“The following month marks the thirtieth anniversary of the largest massacre during the conflict committed against the Azerbaijani residents of the town of Khojaly. As a result of the attack and capture of the town, hundreds of civilians, including women, children, and the elderly, were brutally killed or seriously wounded, taken hostage, and tortured, while the town was razed to the ground, Azerbaijan’s Permanent Representative to the UN Yashar Aliyev said at a meeting of the UN Security Council on “War in Cities: Protection of Civilians in Urban Settings”.

“Over the years, a solid framework of legally binding rules has been developed to govern the conduct of hostilities. An evolving international jurisprudence has helped strengthen international law and has contributed to punishing most serious crimes, preventing their repeat, redressing the wrongs, promoting the rule of law, restoring peace, and advancing reconciliation. However, serious challenges remain. As the Secretary-General noted in his latest report on the protection of civilians (S/2021/423), armed conflicts continued to be characterized by high levels of civilian death, injury and psychological trauma, sexual violence, torture and disappearance, as well as damaged and destroyed homes, schools, markets, hospitals, and essential civilian infrastructure.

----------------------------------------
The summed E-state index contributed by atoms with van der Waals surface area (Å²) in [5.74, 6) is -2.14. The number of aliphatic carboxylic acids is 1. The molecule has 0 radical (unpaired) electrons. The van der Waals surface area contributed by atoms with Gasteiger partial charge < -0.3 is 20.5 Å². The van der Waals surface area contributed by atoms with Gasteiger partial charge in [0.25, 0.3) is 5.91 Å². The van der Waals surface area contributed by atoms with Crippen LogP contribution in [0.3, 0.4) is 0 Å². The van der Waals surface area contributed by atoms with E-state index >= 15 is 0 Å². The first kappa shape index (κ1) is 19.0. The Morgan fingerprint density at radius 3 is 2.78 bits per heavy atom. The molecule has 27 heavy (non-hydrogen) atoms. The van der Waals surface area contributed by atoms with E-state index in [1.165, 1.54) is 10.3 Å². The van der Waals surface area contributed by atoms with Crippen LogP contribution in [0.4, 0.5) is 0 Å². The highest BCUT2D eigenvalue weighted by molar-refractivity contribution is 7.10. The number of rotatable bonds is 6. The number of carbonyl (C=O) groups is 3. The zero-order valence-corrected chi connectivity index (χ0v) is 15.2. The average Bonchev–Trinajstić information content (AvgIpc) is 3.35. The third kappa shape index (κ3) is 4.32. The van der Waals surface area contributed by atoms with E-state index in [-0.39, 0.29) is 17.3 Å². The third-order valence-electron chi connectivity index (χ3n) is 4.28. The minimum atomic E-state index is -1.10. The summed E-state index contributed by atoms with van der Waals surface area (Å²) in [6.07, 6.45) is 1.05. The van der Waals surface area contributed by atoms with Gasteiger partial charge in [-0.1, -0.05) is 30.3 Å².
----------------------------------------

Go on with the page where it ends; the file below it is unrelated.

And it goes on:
“Azerbaijan strongly condemns all attacks against civilians and violations of international humanitarian law.

“It goes without saying that armed conflicts fought in urban areas cause greater harm to civilians and essential infrastructure. Sometimes military force is used in such areas where there are no military targets or proportionate military advantage and where civilians and civilian objects are evidently targeted deliberately by employing weapons that expose civilians to a high risk of indiscriminate effect and by failing to take any precautions to limit such effect.

“Azerbaijan has seriously suffered from the devastating effects of the aggression committed against it by Armenia in the early 1990s. The breaches of protections accorded to civilians under international humanitarian law throughout the whole period of the war were not isolated or sporadic, as civilians and various populated areas in Azerbaijan were repeatedly subjected to similar attacks.